The Houston Rockets drafted Zhou Qi with the 43rd pick in the 2016 NBA Draft, and after he hung in China with the Xinjiang Flying Tigers for another season, the Rockets officially signed him this summer.
The 7-foot-2 Zhou is dripping with potential. His height and surprising athleticism make him a great shot blocker. He averaged 2 blocks per game in the Summer League, and he’s blocked shots in each of the Rockets’ first two preseason games.
That athleticism should come in handy at the NBA level when running the floor in transition. Zhou is far from your stereoptypical 7-footer plus.
He’s also got a pretty good shooting stroke, though he admittedly didn’t show much of that in the Summer League, when he shot just 30.3 percent from the field. But he’s shot 4-5 combined so far in the preseason, and even knocked down a smooth-looking triple in Houston’s victory over the Oklahoma City Thunder in the preseason opener.
Rockets GM Daryl Morey had this to say about Zhou back in July:
"On the offensive end, his shooting is really coming on. He’s been working very hard, both in China and back here on that. He just knows how to play, he makes the right pass, he makes the right shot, he can handle the ball even at 7-2. We’re pretty excited about him.”
That’s not to say there aren’t also some glaring weaknesses in Zhou’s game. By now, everyone’s well aware of his slender, 210-pound frame. He’s going to have trouble banging down low with some of the NBA’s bigger players and will get pushed around until he gets a year or two of big-time strength work and conditioning under his belt.
That’s going to affect his rebounding (although he has snagged 5 boards so far in his limited preseason minutes), and especially as a defender. Shot blocking notwithstanding, Zhou’s going to have a hard time when push comes to shove underneath the bucket, and while he’ll be able to counter with swiftness, shooting and his height away from the bucket, he’ll need some serious man strength to not take a beating from many of the much wider guys in the Association.
He’s also been foul prone so far, as is the case for most rookie big men. He’s racked up 6 in just 17 total minutes played in the preseason, and while one or two of those weren’t the cleanest of calls, that’s likely how he can expect to be officiated, at least initially, at the NBA level. It’ll be on Zhou to adjust accordingly.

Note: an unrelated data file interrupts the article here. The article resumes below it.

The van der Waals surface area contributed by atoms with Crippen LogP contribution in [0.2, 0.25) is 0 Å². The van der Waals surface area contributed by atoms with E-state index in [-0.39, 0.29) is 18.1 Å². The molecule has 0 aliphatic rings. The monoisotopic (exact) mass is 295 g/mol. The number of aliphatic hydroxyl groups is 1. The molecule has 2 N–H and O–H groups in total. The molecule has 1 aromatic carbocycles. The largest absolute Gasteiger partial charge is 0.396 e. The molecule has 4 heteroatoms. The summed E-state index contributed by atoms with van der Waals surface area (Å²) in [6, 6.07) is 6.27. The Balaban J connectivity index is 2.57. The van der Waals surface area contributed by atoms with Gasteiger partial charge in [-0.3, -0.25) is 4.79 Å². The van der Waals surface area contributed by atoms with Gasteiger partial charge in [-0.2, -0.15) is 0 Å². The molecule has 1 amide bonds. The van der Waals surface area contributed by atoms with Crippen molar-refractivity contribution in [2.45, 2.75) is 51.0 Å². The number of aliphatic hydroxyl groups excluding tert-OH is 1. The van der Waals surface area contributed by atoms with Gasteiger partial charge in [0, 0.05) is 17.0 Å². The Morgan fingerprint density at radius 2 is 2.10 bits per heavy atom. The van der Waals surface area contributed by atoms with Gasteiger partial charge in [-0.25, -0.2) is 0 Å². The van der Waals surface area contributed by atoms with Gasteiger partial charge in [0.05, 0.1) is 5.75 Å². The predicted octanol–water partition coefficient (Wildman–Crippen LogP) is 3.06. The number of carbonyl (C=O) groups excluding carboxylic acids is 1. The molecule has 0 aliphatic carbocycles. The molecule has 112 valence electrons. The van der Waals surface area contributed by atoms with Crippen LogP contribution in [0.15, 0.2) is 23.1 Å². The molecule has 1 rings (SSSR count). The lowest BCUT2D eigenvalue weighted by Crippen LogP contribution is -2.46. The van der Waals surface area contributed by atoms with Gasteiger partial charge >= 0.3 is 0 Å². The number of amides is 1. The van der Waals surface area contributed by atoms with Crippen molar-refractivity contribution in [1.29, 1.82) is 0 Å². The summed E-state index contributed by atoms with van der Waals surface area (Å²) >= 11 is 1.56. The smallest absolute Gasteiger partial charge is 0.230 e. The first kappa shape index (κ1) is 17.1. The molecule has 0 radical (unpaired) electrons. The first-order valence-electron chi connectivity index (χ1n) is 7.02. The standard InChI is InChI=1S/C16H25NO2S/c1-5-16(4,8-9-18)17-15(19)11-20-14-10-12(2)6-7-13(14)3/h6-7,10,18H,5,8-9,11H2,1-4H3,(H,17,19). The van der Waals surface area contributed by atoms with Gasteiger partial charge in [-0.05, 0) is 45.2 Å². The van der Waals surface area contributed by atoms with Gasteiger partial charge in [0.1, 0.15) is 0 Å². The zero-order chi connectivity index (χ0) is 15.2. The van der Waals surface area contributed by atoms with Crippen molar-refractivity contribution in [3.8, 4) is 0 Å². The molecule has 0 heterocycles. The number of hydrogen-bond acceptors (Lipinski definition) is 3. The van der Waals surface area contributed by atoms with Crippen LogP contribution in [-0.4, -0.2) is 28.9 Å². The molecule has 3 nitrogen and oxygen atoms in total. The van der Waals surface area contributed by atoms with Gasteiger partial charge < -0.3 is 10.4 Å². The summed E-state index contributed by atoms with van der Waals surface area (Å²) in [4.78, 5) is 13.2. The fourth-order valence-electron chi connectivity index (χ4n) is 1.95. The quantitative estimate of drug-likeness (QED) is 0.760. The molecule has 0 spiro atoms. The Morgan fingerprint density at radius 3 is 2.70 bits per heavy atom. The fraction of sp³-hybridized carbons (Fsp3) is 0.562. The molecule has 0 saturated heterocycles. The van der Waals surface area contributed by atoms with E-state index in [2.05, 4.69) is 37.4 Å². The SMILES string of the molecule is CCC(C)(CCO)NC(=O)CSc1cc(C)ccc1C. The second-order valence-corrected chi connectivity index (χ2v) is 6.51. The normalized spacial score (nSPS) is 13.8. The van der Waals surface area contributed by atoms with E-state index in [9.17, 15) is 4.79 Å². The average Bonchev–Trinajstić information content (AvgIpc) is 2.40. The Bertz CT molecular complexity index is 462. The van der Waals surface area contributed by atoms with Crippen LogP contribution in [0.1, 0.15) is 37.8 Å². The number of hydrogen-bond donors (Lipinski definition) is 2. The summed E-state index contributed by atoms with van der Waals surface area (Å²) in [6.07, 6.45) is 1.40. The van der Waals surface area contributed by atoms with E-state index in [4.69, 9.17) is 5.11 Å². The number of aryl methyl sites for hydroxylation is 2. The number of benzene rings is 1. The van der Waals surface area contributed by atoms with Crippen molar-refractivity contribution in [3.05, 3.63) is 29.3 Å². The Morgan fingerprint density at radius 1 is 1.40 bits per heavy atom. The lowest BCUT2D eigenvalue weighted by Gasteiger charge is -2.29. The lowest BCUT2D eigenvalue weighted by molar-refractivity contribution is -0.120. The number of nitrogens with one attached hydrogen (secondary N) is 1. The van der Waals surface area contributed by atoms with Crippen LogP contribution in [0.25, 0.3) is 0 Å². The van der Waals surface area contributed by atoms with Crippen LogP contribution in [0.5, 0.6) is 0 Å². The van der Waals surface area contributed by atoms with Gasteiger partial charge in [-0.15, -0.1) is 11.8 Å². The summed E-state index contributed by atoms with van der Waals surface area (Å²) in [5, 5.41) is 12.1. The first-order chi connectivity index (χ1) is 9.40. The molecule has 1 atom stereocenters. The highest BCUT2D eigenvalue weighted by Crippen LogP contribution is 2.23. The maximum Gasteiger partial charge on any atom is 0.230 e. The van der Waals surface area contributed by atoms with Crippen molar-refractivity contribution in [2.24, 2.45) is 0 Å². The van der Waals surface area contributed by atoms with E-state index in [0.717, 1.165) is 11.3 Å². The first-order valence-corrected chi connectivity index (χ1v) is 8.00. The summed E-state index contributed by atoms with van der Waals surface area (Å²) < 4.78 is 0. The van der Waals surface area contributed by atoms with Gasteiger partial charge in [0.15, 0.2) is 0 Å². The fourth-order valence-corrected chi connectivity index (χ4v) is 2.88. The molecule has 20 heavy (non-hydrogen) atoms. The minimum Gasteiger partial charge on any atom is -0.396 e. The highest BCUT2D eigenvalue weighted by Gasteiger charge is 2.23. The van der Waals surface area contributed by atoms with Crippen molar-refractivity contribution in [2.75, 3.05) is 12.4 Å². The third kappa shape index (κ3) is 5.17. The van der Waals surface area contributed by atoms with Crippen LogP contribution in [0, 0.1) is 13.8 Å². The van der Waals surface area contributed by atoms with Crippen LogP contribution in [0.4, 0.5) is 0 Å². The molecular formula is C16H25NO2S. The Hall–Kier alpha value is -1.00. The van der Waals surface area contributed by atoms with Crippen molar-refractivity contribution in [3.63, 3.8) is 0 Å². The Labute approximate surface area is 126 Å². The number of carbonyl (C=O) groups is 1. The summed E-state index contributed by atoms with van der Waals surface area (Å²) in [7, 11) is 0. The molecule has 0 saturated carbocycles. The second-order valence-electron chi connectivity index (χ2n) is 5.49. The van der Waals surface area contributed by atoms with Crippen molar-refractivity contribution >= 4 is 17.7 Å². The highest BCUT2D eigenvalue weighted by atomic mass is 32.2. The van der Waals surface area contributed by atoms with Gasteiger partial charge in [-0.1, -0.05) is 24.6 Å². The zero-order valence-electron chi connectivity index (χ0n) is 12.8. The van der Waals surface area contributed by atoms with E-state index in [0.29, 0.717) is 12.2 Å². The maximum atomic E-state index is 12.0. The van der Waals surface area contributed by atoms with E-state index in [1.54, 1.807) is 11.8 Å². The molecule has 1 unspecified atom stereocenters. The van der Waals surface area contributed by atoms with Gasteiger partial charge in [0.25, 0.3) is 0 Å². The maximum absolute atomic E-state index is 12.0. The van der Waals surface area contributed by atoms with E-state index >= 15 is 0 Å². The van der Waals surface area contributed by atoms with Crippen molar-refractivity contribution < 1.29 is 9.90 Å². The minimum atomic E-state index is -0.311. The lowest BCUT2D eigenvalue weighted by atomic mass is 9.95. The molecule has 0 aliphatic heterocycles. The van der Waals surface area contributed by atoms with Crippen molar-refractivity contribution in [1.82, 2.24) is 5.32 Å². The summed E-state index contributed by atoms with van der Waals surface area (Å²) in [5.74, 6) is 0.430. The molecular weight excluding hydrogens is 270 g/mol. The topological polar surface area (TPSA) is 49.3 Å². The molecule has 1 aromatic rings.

To that degree, barring injury, don’t expect to see too much of Zhou this season, except maybe in garbage time and possibly in the G-League. Morey had this to say over the summer about Zhou’s prospects of playing this season:
"Defensive Player of the Year in China, 7'2, 7'7 wingspan, he's got a ton of potential. Probably is going to take a little seasoning, coach (Mike) D'Antoni doesn't play more than eight guys anyways, so we're probably working the young guys around some opportunities during the year."
And then just recently, head coach Mike D’Antoni seemed to reaffirm that belief in some comments he made to the Houston Chronicle two weeks ago:
"He's 7-2. He can shoot threes, run the floor, knows how to play. There's no reason other than strength and bulk and things that come naturally. I'm looking forward to having him up here all year and working with him. We'll play him when we can. We're not going to rush him. It probably won't be this year when he makes a mark. But everybody keeps going, 'Wow, he can be pretty good.'"
So while the splashes of potential are tantalizing enough to not ignore, unless we see something happen to Clint Capela or Nene during the regular season, we’re most likely going to have to wait on Zhou Qi until next year. But stay tuned. The organization is very high on his long-term development.